Problem: From the Beer-Lambert Law, A=ebcWhere A is absorbance, e is the molar absorbtivity, b is the path length of the sample - that is, the path length of the cuvette in which the sample is contained, and c is the concentration of the compound in solution.If someone measured a certain absorbance from a solution with a known concentration from the spectrometer, and then measured another solution of the same species at the same wavelength in the same spectrometer, is it possible to calculate the concentration of the second substance (which is currently an unknown)?

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We are asked to determine if it's possible to determine the concentration of a certain substance where its absorbance is known and given that a certain absorbance from another substance with a known concentration from the spectrometer is knownBoth measurements were measured under the same wavelength.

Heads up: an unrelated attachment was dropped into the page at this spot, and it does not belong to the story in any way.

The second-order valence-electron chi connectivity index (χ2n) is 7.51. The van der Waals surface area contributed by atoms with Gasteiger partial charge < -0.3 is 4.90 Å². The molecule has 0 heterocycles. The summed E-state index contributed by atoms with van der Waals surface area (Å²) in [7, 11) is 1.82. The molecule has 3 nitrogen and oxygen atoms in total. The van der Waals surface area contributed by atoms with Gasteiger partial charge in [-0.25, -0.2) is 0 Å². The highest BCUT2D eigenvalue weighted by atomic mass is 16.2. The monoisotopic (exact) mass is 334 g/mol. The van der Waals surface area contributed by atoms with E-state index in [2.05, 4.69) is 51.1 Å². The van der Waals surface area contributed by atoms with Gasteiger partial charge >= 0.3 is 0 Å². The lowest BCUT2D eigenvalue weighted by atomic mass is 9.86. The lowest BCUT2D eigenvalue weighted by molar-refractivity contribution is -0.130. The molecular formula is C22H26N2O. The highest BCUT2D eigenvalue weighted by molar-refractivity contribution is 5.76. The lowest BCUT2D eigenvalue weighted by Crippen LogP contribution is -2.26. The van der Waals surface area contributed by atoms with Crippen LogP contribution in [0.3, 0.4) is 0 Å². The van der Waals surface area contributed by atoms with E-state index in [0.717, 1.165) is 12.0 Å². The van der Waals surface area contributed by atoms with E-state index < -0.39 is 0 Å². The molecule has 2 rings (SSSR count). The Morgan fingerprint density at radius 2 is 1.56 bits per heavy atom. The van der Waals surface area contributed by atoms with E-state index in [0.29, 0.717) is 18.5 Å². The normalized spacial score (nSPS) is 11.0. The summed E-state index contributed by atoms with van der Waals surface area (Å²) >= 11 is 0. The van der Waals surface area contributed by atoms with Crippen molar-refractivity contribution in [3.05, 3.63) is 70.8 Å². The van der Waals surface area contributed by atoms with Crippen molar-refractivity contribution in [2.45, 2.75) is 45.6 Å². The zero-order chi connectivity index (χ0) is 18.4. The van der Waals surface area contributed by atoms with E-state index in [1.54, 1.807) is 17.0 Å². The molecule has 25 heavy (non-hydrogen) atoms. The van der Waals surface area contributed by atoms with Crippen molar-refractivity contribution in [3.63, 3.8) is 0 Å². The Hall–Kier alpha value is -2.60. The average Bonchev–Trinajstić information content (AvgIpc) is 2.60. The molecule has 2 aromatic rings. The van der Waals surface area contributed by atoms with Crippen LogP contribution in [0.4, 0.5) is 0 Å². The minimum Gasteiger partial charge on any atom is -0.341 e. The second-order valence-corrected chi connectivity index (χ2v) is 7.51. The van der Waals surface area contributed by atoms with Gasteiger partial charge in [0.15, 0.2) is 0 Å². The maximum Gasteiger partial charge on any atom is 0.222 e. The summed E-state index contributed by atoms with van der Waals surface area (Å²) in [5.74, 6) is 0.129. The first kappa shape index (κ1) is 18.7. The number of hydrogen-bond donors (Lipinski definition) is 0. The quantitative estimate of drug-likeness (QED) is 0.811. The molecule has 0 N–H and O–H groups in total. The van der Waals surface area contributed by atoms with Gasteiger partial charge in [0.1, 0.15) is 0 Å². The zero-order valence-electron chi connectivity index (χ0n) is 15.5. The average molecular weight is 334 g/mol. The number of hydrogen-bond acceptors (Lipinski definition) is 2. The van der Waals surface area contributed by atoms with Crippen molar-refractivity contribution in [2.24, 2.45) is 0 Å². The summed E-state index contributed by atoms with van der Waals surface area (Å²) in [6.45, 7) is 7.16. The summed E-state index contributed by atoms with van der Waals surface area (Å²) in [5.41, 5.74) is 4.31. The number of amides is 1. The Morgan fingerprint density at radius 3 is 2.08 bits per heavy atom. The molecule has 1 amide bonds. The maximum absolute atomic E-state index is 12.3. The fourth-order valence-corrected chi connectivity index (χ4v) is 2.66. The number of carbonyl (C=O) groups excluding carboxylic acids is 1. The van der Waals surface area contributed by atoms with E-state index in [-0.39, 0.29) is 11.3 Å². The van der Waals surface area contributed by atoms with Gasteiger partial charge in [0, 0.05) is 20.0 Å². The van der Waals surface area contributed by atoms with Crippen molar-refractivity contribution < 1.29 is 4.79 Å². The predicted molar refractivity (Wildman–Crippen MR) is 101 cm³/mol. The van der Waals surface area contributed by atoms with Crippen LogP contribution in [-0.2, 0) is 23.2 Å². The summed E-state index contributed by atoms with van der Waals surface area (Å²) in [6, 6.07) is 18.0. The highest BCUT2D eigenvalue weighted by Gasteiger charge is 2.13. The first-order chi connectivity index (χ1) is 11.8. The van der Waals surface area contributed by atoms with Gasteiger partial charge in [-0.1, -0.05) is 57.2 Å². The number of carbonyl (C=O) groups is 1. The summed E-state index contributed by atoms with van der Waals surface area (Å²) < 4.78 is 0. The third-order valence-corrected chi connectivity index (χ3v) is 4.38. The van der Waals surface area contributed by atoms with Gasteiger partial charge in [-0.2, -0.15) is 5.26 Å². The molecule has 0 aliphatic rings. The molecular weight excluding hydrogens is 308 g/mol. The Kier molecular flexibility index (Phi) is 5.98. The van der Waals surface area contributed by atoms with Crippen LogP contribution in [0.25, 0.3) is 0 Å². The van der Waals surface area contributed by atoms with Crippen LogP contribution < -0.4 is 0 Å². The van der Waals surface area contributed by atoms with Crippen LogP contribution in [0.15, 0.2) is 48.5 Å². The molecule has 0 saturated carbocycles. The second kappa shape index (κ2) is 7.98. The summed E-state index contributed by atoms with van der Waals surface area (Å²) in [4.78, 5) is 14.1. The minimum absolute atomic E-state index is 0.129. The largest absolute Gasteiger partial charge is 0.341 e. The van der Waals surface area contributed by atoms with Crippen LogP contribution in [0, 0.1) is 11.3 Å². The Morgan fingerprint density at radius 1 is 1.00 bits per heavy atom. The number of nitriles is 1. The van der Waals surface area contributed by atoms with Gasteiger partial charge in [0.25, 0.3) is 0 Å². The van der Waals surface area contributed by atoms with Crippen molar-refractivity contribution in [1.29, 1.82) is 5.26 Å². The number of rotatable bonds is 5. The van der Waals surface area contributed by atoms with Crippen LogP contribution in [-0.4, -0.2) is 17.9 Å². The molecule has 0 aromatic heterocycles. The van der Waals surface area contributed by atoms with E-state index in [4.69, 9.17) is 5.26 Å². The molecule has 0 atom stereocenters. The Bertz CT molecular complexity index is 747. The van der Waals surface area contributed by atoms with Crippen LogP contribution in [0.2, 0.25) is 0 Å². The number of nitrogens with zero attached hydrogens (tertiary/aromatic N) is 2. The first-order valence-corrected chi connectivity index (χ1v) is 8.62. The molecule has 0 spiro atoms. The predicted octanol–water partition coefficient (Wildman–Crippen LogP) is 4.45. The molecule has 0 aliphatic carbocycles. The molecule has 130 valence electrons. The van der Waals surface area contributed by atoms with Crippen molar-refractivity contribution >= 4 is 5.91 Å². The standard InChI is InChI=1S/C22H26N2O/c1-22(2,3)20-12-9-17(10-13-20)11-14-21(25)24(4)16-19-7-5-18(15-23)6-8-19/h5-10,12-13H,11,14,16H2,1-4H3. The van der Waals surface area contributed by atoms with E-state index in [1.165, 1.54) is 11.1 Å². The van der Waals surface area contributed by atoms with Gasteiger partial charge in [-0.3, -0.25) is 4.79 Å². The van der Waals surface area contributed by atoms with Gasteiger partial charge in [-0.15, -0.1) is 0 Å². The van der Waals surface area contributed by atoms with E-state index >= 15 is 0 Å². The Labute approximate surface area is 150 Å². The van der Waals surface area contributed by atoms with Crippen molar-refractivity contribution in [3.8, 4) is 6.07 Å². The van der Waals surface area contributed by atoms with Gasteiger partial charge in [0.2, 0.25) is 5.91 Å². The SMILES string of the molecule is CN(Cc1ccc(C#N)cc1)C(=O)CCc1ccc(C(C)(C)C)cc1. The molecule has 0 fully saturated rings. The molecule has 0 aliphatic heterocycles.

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Problem Details

From the Beer-Lambert Law, 

A=ebc

Where A is absorbance, e is the molar absorbtivity, b is the path length of the sample - that is, the path length of the cuvette in which the sample is contained, and c is the concentration of the compound in solution.

If someone measured a certain absorbance from a solution with a known concentration from the spectrometer, and then measured another solution of the same species at the same wavelength in the same spectrometer, is it possible to calculate the concentration of the second substance (which is currently an unknown)?

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What scientific concept do you need to know in order to solve this problem?

Our tutors have indicated that to solve this problem you will need to apply the Calculate Molarity concept. You can view video lessons to learn Calculate Molarity. Or if you need more Calculate Molarity practice, you can also practice Calculate Molarity practice problems.

What professor is this problem relevant for?

Based on our data, we think this problem is relevant for Professor Minto's class at IUPUI.